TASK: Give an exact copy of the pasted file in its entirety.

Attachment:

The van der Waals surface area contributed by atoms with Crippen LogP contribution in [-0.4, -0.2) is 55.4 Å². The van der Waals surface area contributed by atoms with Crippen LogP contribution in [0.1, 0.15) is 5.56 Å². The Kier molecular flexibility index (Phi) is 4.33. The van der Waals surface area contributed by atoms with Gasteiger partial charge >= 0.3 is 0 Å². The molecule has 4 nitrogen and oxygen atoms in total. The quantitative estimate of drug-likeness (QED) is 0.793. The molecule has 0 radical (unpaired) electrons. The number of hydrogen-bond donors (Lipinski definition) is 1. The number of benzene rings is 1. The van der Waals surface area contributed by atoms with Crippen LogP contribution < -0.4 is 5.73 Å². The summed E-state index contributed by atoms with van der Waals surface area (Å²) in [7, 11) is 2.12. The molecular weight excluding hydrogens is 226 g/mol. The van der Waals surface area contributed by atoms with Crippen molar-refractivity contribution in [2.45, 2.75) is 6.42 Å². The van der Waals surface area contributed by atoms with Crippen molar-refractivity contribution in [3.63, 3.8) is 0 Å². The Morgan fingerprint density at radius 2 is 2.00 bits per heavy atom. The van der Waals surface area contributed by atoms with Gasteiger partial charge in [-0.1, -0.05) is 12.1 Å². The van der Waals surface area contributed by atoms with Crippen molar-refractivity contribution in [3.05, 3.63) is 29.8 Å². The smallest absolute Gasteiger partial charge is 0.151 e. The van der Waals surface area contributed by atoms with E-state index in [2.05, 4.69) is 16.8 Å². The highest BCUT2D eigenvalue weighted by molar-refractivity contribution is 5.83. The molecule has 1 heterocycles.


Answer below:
The van der Waals surface area contributed by atoms with Crippen LogP contribution in [-0.4, -0.2) is 55.4 Å². The van der Waals surface area contributed by atoms with Crippen LogP contribution in [0.1, 0.15) is 5.56 Å². The Kier molecular flexibility index (Phi) is 4.33. The van der Waals surface area contributed by atoms with Gasteiger partial charge >= 0.3 is 0 Å². The molecule has 4 nitrogen and oxygen atoms in total. The quantitative estimate of drug-likeness (QED) is 0.793. The molecule has 0 radical (unpaired) electrons. The number of hydrogen-bond donors (Lipinski definition) is 1. The number of benzene rings is 1. The van der Waals surface area contributed by atoms with Crippen LogP contribution < -0.4 is 5.73 Å². The summed E-state index contributed by atoms with van der Waals surface area (Å²) in [7, 11) is 2.12. The molecular weight excluding hydrogens is 226 g/mol. The van der Waals surface area contributed by atoms with Crippen molar-refractivity contribution in [2.45, 2.75) is 6.42 Å². The van der Waals surface area contributed by atoms with Crippen molar-refractivity contribution in [3.63, 3.8) is 0 Å². The Morgan fingerprint density at radius 2 is 2.00 bits per heavy atom. The van der Waals surface area contributed by atoms with Gasteiger partial charge in [-0.1, -0.05) is 12.1 Å². The van der Waals surface area contributed by atoms with Crippen molar-refractivity contribution in [3.05, 3.63) is 29.8 Å². The smallest absolute Gasteiger partial charge is 0.151 e. The van der Waals surface area contributed by atoms with E-state index in [2.05, 4.69) is 16.8 Å². The highest BCUT2D eigenvalue weighted by molar-refractivity contribution is 5.83. The molecule has 1 heterocycles.